Apple iPhone, Android, Backup Appliances, and Backup Software [Part 2]

So in my last blog post we talked about the preferences of the buyer being the key attribute with respect to what is “better” – whether it’s smartphones or backup appliances versus backup software.

So let’s go back to smartphones. Here are some of the questions I ask family members who ask me what kind of smartphone should they get:

  • How important is an integrated, seamless user experience to you?
  • How important is having leading-edge features to you?
  • How important is flexibility with respect to different form factors and underlying hardware capabilities?
  • How important is it that you can self-service and change the hardware (e.g., change the batteries yourself, etc.)?

Pretty standard questions, right? Apple iPhones are vertically-integrated devices in which all of the software and hardware come from the same manufacturer and are precisely tuned to work together. That means that the ease of use and consistent seamless integration are superior to anything on the market. Apple provides everything.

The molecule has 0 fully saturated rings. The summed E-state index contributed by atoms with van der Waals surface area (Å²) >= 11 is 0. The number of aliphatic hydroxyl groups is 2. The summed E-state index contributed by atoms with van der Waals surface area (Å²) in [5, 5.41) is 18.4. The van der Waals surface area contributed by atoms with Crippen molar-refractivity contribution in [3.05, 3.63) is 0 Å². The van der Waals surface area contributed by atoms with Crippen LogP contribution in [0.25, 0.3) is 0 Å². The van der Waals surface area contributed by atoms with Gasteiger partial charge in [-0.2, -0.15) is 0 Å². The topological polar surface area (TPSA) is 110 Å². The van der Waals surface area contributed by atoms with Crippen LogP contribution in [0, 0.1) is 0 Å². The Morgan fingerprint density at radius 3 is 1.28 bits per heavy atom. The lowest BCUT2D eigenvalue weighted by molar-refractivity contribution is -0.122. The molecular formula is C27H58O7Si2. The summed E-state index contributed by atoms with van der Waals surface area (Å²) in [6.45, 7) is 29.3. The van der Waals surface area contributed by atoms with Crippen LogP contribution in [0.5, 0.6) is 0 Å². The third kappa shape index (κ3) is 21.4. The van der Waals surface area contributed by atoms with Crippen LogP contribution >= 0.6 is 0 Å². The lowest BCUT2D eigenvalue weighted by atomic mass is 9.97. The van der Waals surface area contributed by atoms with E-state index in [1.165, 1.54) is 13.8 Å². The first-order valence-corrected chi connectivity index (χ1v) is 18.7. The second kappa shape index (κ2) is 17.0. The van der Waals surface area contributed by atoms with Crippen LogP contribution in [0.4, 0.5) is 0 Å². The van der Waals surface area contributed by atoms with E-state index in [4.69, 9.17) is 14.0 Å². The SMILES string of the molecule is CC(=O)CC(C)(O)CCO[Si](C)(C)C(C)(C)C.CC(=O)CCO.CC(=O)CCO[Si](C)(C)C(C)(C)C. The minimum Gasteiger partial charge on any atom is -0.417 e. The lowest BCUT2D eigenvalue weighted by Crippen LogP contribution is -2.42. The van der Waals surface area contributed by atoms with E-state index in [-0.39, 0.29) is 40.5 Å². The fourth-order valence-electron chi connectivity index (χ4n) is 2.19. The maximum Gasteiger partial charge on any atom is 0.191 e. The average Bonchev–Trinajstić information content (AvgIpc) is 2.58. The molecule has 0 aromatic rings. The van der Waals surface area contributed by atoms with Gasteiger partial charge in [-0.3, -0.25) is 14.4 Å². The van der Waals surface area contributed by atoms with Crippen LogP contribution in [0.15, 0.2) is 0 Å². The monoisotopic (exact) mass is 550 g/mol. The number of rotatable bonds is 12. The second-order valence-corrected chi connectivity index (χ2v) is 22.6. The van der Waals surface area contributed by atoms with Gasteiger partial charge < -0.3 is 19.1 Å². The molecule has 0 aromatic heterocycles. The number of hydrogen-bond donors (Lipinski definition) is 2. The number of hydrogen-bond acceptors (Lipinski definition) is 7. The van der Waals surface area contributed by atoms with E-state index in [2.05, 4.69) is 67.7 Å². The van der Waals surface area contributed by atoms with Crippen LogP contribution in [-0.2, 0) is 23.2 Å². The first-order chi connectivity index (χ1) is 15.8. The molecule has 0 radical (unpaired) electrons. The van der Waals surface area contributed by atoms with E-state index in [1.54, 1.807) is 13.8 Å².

Conversely, Google provides the Android platform to multiple smartphone hardware vendors. The one having the most success is Samsung. Samsung has smartphones with leading edge features – such as the large screen on the Samsung Galaxy S3. But I can pick different hardware platforms, from Samsung and other cellphone vendors, and get different features – I have that flexibility. Finally, I can get hardware on an Android cellphone that I can self-service – I don’t have to send my cellphone back to its manufacturer for a battery change.

This is almost precisely the types of questions you have to ask to understand whether a physical backup appliance or a virtual backup appliance is best for you. If you want an integrated all-in-one backup solution – in which not only the hardware and software are integrated but the responsive and proactive support is as well – then a physical backup appliance makes sense. (Note: What we mean by proactive support is that the system is monitored and a support engineer calls you before a disk fails – that kind of thing.) The bottom line of a physical backup appliance is the concept that your greatest desire is to forget about backup – you want to focus on other things.

On the other hand, a virtual backup appliance gives you more freedom. You still don’t need to worry about all of the details of backup software executables (operating system versions, databases, antivirus, the software executable itself, etc.) – but you’re able to choose the underlying hardware and the hypervisor you wish to use. Thus if you want a RAID-10 instead of a RAID-6, you can choose that.

So that’s how iPhones, Android, backup appliances, and backup software are alike.

What do you think? Am I missing something here?


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